As for the AEC, the growth of nuclear stockpiles to what many regard as overkill dimensions and the gradual shift to industry of responsibility for nuclear power development are less climactic. The safety and regulatory functions associated with nuclear power, which some foresee as AEC's major responsibility ahead, could well be transferred to the Federal Power Commission, possibly helping to rejuvenate an old-line agency, just as the Federal Communications Commission has had to grapple with the regulatory aspects of satellite communications. Nuclear ordnance development and fabrication possibly could be shifted to the Department of Defense (40). The Department of Science and Technology would have, one may conceive, a space service and an atomic service, perhaps less ambitious than at present but still performing vital scientific and technical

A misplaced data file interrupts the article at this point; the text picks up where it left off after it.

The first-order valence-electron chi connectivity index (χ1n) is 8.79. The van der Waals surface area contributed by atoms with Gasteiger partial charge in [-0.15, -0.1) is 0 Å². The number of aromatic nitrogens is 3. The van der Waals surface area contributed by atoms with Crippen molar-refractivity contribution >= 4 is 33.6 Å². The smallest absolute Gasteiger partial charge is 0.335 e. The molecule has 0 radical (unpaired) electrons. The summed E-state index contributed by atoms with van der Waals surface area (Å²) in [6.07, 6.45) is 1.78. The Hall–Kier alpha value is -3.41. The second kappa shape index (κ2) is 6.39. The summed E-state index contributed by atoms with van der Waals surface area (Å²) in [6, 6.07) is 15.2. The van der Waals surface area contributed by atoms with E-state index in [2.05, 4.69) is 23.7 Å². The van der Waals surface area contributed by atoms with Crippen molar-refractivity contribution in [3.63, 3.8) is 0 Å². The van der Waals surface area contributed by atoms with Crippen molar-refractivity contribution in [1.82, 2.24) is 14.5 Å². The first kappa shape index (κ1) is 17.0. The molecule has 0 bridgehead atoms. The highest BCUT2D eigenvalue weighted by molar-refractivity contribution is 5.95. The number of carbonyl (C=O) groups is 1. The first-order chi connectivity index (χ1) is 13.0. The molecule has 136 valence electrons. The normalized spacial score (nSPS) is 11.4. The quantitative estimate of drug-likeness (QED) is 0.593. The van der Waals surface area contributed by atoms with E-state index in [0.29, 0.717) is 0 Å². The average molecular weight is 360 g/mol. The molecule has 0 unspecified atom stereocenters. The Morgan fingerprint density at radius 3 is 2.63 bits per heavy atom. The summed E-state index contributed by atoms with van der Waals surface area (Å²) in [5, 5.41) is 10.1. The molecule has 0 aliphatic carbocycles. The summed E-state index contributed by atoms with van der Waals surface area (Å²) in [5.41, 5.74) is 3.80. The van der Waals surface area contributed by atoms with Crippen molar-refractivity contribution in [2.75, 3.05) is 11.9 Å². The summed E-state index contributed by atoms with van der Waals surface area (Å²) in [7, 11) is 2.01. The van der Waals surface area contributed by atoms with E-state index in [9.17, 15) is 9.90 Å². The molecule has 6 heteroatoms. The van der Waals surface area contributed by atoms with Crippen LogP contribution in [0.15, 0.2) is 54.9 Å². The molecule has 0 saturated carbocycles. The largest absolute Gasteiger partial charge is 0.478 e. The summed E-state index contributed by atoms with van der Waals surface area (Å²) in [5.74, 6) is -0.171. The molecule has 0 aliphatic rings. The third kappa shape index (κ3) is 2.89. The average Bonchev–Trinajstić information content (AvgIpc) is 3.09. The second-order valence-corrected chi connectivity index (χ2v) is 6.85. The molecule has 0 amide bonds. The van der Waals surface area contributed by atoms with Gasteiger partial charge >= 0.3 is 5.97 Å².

work. The reorganization also would permit a realignment and better integration of the great laboratory complexes associated with these two agencies. Indeed, the realignment process for federal laboratories as a whole could be speeded up by this means.